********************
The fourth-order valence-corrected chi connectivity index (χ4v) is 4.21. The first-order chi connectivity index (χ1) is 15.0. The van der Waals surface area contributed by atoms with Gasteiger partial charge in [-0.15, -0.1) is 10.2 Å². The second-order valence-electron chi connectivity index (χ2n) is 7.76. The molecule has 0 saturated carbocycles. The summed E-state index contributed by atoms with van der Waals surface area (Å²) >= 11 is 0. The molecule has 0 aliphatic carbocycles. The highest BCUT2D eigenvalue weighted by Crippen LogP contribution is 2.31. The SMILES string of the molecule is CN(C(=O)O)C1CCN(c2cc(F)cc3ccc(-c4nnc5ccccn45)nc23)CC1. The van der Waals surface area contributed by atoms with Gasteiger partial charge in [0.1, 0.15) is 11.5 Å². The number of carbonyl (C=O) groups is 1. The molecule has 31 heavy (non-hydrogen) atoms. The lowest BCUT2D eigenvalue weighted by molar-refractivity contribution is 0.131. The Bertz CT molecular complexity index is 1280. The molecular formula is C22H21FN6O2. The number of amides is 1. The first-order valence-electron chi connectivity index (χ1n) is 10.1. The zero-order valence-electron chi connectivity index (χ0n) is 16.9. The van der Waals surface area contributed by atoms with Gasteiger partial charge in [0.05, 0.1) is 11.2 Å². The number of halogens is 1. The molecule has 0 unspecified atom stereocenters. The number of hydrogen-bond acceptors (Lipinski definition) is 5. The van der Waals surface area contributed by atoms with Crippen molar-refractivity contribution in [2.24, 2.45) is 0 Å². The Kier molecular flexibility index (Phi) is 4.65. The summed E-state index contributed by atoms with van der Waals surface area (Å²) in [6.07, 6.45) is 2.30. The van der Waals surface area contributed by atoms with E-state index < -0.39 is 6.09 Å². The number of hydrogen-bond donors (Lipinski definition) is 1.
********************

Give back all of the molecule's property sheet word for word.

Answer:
The fourth-order valence-corrected chi connectivity index (χ4v) is 4.21. The first-order chi connectivity index (χ1) is 15.0. The van der Waals surface area contributed by atoms with Gasteiger partial charge in [-0.15, -0.1) is 10.2 Å². The second-order valence-electron chi connectivity index (χ2n) is 7.76. The molecule has 0 saturated carbocycles. The summed E-state index contributed by atoms with van der Waals surface area (Å²) >= 11 is 0. The molecule has 0 aliphatic carbocycles. The highest BCUT2D eigenvalue weighted by Crippen LogP contribution is 2.31. The SMILES string of the molecule is CN(C(=O)O)C1CCN(c2cc(F)cc3ccc(-c4nnc5ccccn45)nc23)CC1. The van der Waals surface area contributed by atoms with Gasteiger partial charge in [0.1, 0.15) is 11.5 Å². The number of carbonyl (C=O) groups is 1. The molecule has 31 heavy (non-hydrogen) atoms. The lowest BCUT2D eigenvalue weighted by molar-refractivity contribution is 0.131. The Bertz CT molecular complexity index is 1280. The molecular formula is C22H21FN6O2. The number of amides is 1. The first-order valence-electron chi connectivity index (χ1n) is 10.1. The zero-order valence-electron chi connectivity index (χ0n) is 16.9. The van der Waals surface area contributed by atoms with Gasteiger partial charge in [0.05, 0.1) is 11.2 Å². The number of halogens is 1. The molecule has 0 unspecified atom stereocenters. The number of hydrogen-bond acceptors (Lipinski definition) is 5. The van der Waals surface area contributed by atoms with Crippen molar-refractivity contribution in [2.24, 2.45) is 0 Å². The Kier molecular flexibility index (Phi) is 4.65. The summed E-state index contributed by atoms with van der Waals surface area (Å²) in [6.07, 6.45) is 2.30. The van der Waals surface area contributed by atoms with E-state index < -0.39 is 6.09 Å². The number of hydrogen-bond donors (Lipinski definition) is 1.